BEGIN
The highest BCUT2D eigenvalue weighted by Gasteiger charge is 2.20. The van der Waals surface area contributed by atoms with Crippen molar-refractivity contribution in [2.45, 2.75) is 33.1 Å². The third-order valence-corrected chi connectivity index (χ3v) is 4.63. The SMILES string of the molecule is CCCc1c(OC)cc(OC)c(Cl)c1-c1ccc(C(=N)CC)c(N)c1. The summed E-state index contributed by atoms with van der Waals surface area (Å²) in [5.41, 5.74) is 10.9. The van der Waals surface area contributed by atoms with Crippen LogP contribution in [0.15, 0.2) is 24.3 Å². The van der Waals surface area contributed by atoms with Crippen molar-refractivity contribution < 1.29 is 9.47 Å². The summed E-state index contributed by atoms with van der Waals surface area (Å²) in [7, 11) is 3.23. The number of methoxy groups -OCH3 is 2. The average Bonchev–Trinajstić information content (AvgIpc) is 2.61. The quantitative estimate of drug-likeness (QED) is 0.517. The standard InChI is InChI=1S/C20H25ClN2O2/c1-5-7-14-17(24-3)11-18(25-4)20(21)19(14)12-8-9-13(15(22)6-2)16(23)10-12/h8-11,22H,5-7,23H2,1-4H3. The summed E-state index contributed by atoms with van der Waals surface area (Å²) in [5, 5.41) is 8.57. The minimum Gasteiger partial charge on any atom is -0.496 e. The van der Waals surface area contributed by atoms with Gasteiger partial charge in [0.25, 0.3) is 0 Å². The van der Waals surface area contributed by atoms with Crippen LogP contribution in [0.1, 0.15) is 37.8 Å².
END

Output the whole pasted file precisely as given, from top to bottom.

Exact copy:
The highest BCUT2D eigenvalue weighted by Gasteiger charge is 2.20. The van der Waals surface area contributed by atoms with Crippen molar-refractivity contribution in [2.45, 2.75) is 33.1 Å². The third-order valence-corrected chi connectivity index (χ3v) is 4.63. The SMILES string of the molecule is CCCc1c(OC)cc(OC)c(Cl)c1-c1ccc(C(=N)CC)c(N)c1. The summed E-state index contributed by atoms with van der Waals surface area (Å²) in [5.41, 5.74) is 10.9. The van der Waals surface area contributed by atoms with Crippen LogP contribution in [0.15, 0.2) is 24.3 Å². The van der Waals surface area contributed by atoms with Crippen molar-refractivity contribution < 1.29 is 9.47 Å². The summed E-state index contributed by atoms with van der Waals surface area (Å²) in [7, 11) is 3.23. The number of methoxy groups -OCH3 is 2. The average Bonchev–Trinajstić information content (AvgIpc) is 2.61. The quantitative estimate of drug-likeness (QED) is 0.517. The standard InChI is InChI=1S/C20H25ClN2O2/c1-5-7-14-17(24-3)11-18(25-4)20(21)19(14)12-8-9-13(15(22)6-2)16(23)10-12/h8-11,22H,5-7,23H2,1-4H3. The summed E-state index contributed by atoms with van der Waals surface area (Å²) in [5, 5.41) is 8.57. The minimum Gasteiger partial charge on any atom is -0.496 e. The van der Waals surface area contributed by atoms with Gasteiger partial charge in [0.25, 0.3) is 0 Å². The van der Waals surface area contributed by atoms with Crippen LogP contribution in [0.1, 0.15) is 37.8 Å².